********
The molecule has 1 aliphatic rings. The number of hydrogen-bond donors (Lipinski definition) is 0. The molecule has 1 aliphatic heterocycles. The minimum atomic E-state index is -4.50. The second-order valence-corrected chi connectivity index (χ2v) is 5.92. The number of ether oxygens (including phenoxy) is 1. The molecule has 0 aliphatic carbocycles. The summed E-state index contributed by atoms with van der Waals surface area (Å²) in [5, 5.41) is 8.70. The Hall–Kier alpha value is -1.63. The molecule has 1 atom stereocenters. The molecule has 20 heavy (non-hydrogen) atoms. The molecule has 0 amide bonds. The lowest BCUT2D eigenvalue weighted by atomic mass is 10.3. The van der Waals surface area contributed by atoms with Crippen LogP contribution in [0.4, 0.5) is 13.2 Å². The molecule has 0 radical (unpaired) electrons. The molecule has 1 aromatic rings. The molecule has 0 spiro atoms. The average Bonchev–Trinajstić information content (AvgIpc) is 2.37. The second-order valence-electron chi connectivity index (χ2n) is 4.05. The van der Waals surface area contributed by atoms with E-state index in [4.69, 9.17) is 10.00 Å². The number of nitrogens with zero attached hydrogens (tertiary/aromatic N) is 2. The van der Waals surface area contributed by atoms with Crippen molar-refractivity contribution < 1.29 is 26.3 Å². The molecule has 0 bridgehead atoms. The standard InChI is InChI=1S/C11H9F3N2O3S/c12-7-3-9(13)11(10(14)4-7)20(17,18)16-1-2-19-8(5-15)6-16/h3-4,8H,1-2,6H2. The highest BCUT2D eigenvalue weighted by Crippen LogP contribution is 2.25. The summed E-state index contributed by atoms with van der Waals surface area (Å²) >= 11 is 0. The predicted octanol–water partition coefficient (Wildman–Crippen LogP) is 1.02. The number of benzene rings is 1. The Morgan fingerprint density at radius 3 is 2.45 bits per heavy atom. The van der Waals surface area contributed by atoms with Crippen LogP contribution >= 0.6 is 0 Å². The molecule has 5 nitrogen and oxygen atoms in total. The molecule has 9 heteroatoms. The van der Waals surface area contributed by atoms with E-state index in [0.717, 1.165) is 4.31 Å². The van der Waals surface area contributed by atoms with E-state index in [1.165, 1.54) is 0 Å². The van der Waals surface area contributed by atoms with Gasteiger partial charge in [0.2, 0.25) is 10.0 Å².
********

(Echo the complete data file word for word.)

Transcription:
The molecule has 1 aliphatic rings. The number of hydrogen-bond donors (Lipinski definition) is 0. The molecule has 1 aliphatic heterocycles. The minimum atomic E-state index is -4.50. The second-order valence-corrected chi connectivity index (χ2v) is 5.92. The number of ether oxygens (including phenoxy) is 1. The molecule has 0 aliphatic carbocycles. The summed E-state index contributed by atoms with van der Waals surface area (Å²) in [5, 5.41) is 8.70. The Hall–Kier alpha value is -1.63. The molecule has 1 atom stereocenters. The molecule has 20 heavy (non-hydrogen) atoms. The molecule has 0 amide bonds. The lowest BCUT2D eigenvalue weighted by atomic mass is 10.3. The van der Waals surface area contributed by atoms with Crippen LogP contribution in [0.4, 0.5) is 13.2 Å². The molecule has 0 radical (unpaired) electrons. The molecule has 1 aromatic rings. The molecule has 0 spiro atoms. The average Bonchev–Trinajstić information content (AvgIpc) is 2.37. The second-order valence-electron chi connectivity index (χ2n) is 4.05. The van der Waals surface area contributed by atoms with E-state index in [4.69, 9.17) is 10.00 Å². The number of nitrogens with zero attached hydrogens (tertiary/aromatic N) is 2. The van der Waals surface area contributed by atoms with Crippen molar-refractivity contribution < 1.29 is 26.3 Å². The molecule has 0 bridgehead atoms. The standard InChI is InChI=1S/C11H9F3N2O3S/c12-7-3-9(13)11(10(14)4-7)20(17,18)16-1-2-19-8(5-15)6-16/h3-4,8H,1-2,6H2. The highest BCUT2D eigenvalue weighted by Crippen LogP contribution is 2.25. The summed E-state index contributed by atoms with van der Waals surface area (Å²) >= 11 is 0. The predicted octanol–water partition coefficient (Wildman–Crippen LogP) is 1.02. The number of benzene rings is 1. The Morgan fingerprint density at radius 3 is 2.45 bits per heavy atom. The van der Waals surface area contributed by atoms with Crippen LogP contribution >= 0.6 is 0 Å². The molecule has 5 nitrogen and oxygen atoms in total. The molecule has 9 heteroatoms. The van der Waals surface area contributed by atoms with E-state index in [0.717, 1.165) is 4.31 Å². The van der Waals surface area contributed by atoms with E-state index in [1.165, 1.54) is 0 Å². The van der Waals surface area contributed by atoms with Gasteiger partial charge in [0.2, 0.25) is 10.0 Å².